Be Unconventional – Stop Drinking with Your Meals

Digestion is super important for health, staying slim, and mental wellbeing.  Without proper digestion many discomforts can be born into the body – indigestion, heart burn, irritability, bloating, lethargy, headaches, insatiable cravings, inability to determine true hunger, and depression.

Now imagine that you are doing something every single day that unknowingly is causing one or more of these symptoms!  Wouldn’t you want to know what that was?

Have you thought about what you drink and how much you drink with your meals?

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When you digest foods without complications, the feelings of happiness, contentment, clarity, optimism, and lightness appear in your body. To maximize those wonderful feelings it is really important to understand how drinking can effect digestion.

When I go out to eat, it’s usually the same old story – The waiter or waitress comes by with a big jug of really cold ice water and serves the table.  This is standard and conventional practice – even if you don’t order a drink, you’ll usually always get a huge glass of ice cold water. Most restaurants across America and elsewhere do this every single day without a second thought. This is the first big mistake for digestion.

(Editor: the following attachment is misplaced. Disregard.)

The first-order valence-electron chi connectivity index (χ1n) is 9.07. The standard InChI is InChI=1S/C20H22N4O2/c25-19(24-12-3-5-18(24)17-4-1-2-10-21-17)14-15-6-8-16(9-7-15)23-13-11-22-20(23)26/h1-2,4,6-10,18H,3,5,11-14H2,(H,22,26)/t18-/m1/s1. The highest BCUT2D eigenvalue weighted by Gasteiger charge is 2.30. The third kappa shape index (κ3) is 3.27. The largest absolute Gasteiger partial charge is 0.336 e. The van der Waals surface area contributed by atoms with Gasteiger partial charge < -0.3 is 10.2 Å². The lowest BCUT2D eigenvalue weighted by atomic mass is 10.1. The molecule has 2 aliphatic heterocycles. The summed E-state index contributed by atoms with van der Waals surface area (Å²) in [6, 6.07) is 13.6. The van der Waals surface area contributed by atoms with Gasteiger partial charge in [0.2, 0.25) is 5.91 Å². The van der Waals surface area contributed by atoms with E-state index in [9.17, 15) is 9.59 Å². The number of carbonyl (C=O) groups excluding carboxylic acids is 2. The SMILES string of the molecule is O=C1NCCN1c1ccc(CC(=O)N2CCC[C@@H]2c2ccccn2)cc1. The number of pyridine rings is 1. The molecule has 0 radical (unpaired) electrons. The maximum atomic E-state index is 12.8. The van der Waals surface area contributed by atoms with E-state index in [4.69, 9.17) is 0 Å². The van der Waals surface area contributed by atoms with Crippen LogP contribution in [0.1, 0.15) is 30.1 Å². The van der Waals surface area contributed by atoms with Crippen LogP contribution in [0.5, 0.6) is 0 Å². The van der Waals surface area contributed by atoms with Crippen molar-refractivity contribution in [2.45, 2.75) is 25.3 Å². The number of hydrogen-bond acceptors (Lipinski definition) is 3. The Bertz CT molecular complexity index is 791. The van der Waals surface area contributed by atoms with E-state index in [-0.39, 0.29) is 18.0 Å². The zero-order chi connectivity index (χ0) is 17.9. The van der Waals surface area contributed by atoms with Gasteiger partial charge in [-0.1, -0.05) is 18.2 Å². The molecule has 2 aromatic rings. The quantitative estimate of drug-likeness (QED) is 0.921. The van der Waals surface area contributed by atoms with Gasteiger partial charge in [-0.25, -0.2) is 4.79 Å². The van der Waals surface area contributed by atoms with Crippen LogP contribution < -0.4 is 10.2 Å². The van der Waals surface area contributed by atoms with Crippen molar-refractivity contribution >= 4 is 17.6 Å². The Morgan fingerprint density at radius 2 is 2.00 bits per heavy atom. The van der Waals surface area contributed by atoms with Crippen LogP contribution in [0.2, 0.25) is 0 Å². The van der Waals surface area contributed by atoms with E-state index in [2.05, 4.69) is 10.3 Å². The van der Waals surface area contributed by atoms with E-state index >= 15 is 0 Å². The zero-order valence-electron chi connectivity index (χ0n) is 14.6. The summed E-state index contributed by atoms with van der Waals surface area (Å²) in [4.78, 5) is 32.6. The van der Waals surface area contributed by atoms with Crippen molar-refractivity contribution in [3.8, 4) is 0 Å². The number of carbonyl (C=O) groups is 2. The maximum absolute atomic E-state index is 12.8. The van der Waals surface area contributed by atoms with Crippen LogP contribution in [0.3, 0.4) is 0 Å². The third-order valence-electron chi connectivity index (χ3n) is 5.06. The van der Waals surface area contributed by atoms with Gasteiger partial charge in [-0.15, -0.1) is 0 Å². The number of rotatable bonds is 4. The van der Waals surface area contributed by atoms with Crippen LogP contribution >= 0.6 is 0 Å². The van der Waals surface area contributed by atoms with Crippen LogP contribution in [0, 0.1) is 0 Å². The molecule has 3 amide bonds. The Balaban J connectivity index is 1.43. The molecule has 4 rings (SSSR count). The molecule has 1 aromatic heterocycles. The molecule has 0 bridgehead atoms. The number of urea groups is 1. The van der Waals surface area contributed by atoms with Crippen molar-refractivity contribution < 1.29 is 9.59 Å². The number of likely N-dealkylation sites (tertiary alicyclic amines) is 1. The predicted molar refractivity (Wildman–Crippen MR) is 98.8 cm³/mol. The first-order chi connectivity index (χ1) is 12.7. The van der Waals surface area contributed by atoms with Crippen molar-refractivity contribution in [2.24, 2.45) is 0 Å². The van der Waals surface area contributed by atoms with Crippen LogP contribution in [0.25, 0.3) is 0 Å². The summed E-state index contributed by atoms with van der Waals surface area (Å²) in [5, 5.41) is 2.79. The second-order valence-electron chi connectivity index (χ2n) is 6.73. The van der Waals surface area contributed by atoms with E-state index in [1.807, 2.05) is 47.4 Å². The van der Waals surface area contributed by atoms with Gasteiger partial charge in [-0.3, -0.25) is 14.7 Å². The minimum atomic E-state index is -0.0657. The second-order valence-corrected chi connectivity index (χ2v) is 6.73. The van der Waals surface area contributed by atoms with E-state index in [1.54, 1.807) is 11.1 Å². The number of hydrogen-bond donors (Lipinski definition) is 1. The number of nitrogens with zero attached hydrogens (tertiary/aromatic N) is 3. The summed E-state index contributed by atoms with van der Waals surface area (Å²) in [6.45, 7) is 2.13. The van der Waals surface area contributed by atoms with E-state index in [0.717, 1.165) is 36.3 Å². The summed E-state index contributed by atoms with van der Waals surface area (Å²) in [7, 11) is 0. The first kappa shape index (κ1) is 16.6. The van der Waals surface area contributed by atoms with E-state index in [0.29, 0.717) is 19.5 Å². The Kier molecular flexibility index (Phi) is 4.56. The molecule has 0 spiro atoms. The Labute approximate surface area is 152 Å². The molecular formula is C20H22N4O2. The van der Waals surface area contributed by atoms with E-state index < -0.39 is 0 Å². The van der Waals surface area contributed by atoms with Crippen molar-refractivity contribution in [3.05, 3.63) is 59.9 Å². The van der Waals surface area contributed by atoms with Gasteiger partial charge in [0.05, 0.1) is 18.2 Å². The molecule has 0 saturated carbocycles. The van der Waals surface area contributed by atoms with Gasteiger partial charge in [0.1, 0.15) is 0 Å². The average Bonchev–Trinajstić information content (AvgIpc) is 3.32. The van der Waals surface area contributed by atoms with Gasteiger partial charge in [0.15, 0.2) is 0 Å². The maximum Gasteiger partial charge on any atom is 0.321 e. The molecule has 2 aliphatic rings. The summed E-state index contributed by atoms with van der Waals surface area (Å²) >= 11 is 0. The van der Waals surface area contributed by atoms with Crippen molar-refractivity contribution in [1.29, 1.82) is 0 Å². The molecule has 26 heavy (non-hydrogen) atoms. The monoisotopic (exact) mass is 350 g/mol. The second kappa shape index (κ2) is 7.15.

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Don’t drink cold water with your meals.

When several studies were published about how consuming cold water increases your metabolism a few years ago, you could literally hear the ice plumping into glasses across the country.  People thought – “Wow, if I just drink cold water all day, I can lose weight!” – well this bit of wisdom is a double edged sword. While drinking cold water does speed up your metabolism (about 4 extra calories per 8 ounces of water), it does so by using energy to heat up the cold water to body temperature. This diverts energy that should be used for digestion.  When you are eating, you want all your energy directed at breaking down food so your body can easily assimilate the nutrients and eliminate waste. When you have bad digestion – you could actually gain weight in the long run, because toxins can be built up in your digestive organs which can inhibit the bodies ability to breakdown fat, cause insatiable cravings and mess with your body’s ability to determine if you are full or not.